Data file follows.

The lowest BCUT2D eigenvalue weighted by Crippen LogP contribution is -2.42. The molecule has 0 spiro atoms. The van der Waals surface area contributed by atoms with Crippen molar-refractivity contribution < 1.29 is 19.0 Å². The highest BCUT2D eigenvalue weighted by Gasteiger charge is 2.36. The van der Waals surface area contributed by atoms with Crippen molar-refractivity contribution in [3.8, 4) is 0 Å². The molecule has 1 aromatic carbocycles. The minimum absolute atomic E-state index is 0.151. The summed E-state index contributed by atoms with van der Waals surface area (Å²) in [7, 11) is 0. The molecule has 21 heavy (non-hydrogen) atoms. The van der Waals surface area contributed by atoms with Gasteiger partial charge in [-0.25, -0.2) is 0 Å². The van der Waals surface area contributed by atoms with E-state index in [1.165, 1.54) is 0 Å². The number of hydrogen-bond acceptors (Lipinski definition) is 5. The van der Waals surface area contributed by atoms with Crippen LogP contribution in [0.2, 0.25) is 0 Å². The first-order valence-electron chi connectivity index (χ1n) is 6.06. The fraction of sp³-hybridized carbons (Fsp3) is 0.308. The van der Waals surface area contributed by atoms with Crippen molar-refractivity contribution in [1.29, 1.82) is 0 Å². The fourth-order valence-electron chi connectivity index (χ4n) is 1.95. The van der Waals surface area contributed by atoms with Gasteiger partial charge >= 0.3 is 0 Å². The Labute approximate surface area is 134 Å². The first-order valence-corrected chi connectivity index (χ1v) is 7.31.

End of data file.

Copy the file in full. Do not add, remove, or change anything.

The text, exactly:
The lowest BCUT2D eigenvalue weighted by Crippen LogP contribution is -2.42. The molecule has 0 spiro atoms. The van der Waals surface area contributed by atoms with Crippen molar-refractivity contribution < 1.29 is 19.0 Å². The highest BCUT2D eigenvalue weighted by Gasteiger charge is 2.36. The van der Waals surface area contributed by atoms with Crippen molar-refractivity contribution in [3.8, 4) is 0 Å². The molecule has 1 aromatic carbocycles. The minimum absolute atomic E-state index is 0.151. The summed E-state index contributed by atoms with van der Waals surface area (Å²) in [7, 11) is 0. The molecule has 21 heavy (non-hydrogen) atoms. The van der Waals surface area contributed by atoms with Gasteiger partial charge in [-0.25, -0.2) is 0 Å². The van der Waals surface area contributed by atoms with E-state index in [1.165, 1.54) is 0 Å². The number of hydrogen-bond acceptors (Lipinski definition) is 5. The van der Waals surface area contributed by atoms with Crippen LogP contribution in [0.2, 0.25) is 0 Å². The first-order valence-electron chi connectivity index (χ1n) is 6.06. The fraction of sp³-hybridized carbons (Fsp3) is 0.308. The van der Waals surface area contributed by atoms with Crippen molar-refractivity contribution in [1.29, 1.82) is 0 Å². The fourth-order valence-electron chi connectivity index (χ4n) is 1.95. The van der Waals surface area contributed by atoms with Gasteiger partial charge >= 0.3 is 0 Å². The Labute approximate surface area is 134 Å². The first-order valence-corrected chi connectivity index (χ1v) is 7.31.